Recent Posts From DIV-Net Members

A Margin of Safety Boosts Returns Rather than Just Providing Protection

Value investing or dividend investing may often be thought of as conservative investing methods, and this may be true in many cases. But the purpose of a margin of safety is not just to protect your rate of return, but indeed to improve it.
When you buy a stock below calculated fair value, an expectation is that in some future time, the stock price will go back up to fair value in a rational market. If your growth expectations end up being correct, and you bought at an undervalued price, then you should eventually get a superior rate of return.
Alternatively, the longer the stock remains undervalued, the better it is for shareholders, because their reinvested dividends, or their new purchases, or management’s share buybacks, continue to accumulate undervalued shares. It actually becomes a demonstrably negative scenario for a long term investor when their stocks go up above fair value.

Buffett put it concisely in his 2011 shareholder letter:
Today, IBM has 1.16 billion shares outstanding, of which we own about 63.9 million or 5.5%. Naturally, what happens to the company’s earnings over the next five years is of enormous importance to us. Beyond that, the company will likely spend $50 billion or so in those years to repurchase shares. Our quiz for the day: What should a long-term shareholder, such as Berkshire, cheer for during that period?
I won’t keep you in suspense. We should wish for IBM’s stock price tolanguish throughout the five years.
Let’s do the math. If IBM’s stock price averages, say, $200 during the period, the company will acquire 250 million shares for its $50 billion. There would consequently be 910 million shares outstanding, and we would own about 7% of the company. If the stock conversely sells for an average of $300 during the five-year period, IBM will acquire only 167 million shares. That would leave about 990 million shares outstanding after five years, of which we would own 6.5%.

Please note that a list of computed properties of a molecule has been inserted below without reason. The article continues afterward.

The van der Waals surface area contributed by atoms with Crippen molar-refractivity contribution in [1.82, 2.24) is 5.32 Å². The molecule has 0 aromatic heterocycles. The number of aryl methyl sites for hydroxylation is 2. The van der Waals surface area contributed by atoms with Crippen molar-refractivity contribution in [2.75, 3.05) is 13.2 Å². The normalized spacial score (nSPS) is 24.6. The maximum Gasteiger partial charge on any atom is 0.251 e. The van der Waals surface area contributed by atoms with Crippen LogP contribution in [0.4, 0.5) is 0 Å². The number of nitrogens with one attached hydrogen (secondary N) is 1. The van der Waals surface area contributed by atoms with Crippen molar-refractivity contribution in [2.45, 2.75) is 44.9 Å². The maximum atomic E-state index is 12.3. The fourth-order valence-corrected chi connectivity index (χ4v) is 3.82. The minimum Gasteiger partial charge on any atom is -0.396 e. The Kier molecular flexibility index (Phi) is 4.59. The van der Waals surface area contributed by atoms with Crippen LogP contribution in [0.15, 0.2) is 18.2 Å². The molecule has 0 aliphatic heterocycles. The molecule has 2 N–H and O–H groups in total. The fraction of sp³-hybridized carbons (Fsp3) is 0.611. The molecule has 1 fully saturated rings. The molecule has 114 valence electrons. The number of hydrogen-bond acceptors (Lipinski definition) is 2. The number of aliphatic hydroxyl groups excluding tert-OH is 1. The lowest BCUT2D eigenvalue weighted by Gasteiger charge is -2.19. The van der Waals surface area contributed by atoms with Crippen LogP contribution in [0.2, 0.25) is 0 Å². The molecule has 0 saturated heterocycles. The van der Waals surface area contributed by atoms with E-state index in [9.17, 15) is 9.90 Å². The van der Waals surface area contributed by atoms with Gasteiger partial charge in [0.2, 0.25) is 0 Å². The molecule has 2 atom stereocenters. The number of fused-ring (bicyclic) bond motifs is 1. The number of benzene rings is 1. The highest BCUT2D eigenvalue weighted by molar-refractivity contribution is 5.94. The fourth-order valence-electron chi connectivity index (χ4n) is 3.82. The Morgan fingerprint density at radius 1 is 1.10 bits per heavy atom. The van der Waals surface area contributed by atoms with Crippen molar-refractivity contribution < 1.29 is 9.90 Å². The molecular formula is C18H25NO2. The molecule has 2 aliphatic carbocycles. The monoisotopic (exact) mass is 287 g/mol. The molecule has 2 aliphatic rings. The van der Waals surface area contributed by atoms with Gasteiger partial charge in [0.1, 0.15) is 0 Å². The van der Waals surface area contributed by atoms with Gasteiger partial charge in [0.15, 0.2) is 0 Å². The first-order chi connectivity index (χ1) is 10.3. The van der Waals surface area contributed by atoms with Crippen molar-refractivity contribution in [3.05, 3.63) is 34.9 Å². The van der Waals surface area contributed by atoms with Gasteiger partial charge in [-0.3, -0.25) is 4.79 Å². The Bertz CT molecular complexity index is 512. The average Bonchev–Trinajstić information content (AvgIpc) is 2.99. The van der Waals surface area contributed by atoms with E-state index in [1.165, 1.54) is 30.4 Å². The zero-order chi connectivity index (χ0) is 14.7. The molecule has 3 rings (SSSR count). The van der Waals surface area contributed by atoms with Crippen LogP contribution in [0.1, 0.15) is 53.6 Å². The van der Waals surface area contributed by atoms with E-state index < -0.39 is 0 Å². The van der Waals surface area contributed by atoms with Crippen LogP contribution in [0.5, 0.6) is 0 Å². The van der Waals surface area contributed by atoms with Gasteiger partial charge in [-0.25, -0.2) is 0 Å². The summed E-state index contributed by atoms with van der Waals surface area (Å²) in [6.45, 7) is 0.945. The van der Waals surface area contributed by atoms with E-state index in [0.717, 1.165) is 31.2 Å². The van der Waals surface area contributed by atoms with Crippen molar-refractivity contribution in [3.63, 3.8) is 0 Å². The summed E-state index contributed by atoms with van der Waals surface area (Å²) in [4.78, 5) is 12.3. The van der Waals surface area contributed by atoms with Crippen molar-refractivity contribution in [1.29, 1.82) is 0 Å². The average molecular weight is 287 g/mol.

If IBM were to earn, say, $20 billion in the fifth year, our share of those earnings would be a full $100 million greater under the “disappointing” scenario of a lower stock price than they would have been at the higher price. At some later point our shares would be worth perhaps $1.5 billion more than if the “high-price” repurchase scenario had taken place.
The logic is simple: If you are going to be a net buyer of stocks in the future, either directly with your own money or indirectly (through your ownership of a company that is repurchasing shares), you are hurt when stocks rise. You benefit when stocks swoon. Emotions, however, too often complicate the matter: Most people, including those who will be net buyers in the future, take comfort in seeing stock prices advance. These shareholders resemble a commuter who rejoices after the price of gas increases, simply because his tank contains a day’s supply.
That’s how Buffett made 30-50% returns in his early days. He wasn’t investing in companies that were growing earnings by 30-50% per year; he was investing in companies that were seriously undervalued. Eventually, those stocks will return to normal values, and the longer they don’t, the better it is for the investor.
(Note: Rather than picking large caps like IBM, he was a deep value investor, finding huge mismatches between price and value. As his base of capital grew, it was no longer economical for him to invest in small companies and he either had to buy whole companies or invest primarily in large caps that either have GARP or dividend growth characteristics.)
Check the article tomorrow for an example illustration of the concept.
This article was written by Dividend Monk. If you enjoyed this article, please subscribe to my feed [RSS]